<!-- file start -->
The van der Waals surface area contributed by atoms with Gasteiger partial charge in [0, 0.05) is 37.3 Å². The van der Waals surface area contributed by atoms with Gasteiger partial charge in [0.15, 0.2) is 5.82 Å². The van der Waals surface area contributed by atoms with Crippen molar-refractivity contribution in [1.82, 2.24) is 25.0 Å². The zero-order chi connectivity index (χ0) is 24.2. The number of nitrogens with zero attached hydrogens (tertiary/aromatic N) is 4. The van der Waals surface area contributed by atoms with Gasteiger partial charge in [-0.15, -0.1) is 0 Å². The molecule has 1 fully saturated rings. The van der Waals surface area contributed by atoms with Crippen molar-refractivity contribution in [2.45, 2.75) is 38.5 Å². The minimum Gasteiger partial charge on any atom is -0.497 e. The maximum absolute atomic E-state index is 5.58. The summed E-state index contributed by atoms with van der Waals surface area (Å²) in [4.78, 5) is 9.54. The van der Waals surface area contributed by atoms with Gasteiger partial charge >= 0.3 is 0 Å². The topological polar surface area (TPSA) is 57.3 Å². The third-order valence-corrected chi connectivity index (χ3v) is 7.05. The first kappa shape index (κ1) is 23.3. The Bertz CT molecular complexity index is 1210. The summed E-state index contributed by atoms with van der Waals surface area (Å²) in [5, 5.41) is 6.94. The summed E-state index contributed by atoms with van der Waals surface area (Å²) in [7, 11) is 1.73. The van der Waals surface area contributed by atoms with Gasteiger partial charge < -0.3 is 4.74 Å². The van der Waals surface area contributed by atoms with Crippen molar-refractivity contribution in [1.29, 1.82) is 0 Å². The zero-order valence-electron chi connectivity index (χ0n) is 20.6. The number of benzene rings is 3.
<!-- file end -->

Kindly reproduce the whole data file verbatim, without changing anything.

The van der Waals surface area contributed by atoms with Gasteiger partial charge in [0, 0.05) is 37.3 Å². The van der Waals surface area contributed by atoms with Gasteiger partial charge in [0.15, 0.2) is 5.82 Å². The van der Waals surface area contributed by atoms with Crippen molar-refractivity contribution in [1.82, 2.24) is 25.0 Å². The zero-order chi connectivity index (χ0) is 24.2. The number of nitrogens with zero attached hydrogens (tertiary/aromatic N) is 4. The van der Waals surface area contributed by atoms with Gasteiger partial charge in [-0.15, -0.1) is 0 Å². The molecule has 1 fully saturated rings. The van der Waals surface area contributed by atoms with Crippen molar-refractivity contribution in [2.45, 2.75) is 38.5 Å². The minimum Gasteiger partial charge on any atom is -0.497 e. The maximum absolute atomic E-state index is 5.58. The summed E-state index contributed by atoms with van der Waals surface area (Å²) in [4.78, 5) is 9.54. The van der Waals surface area contributed by atoms with Gasteiger partial charge >= 0.3 is 0 Å². The topological polar surface area (TPSA) is 57.3 Å². The third-order valence-corrected chi connectivity index (χ3v) is 7.05. The first kappa shape index (κ1) is 23.3. The Bertz CT molecular complexity index is 1210. The summed E-state index contributed by atoms with van der Waals surface area (Å²) in [5, 5.41) is 6.94. The summed E-state index contributed by atoms with van der Waals surface area (Å²) in [7, 11) is 1.73. The van der Waals surface area contributed by atoms with Gasteiger partial charge < -0.3 is 4.74 Å². The van der Waals surface area contributed by atoms with Crippen molar-refractivity contribution in [1.29, 1.82) is 0 Å². The zero-order valence-electron chi connectivity index (χ0n) is 20.6. The number of benzene rings is 3.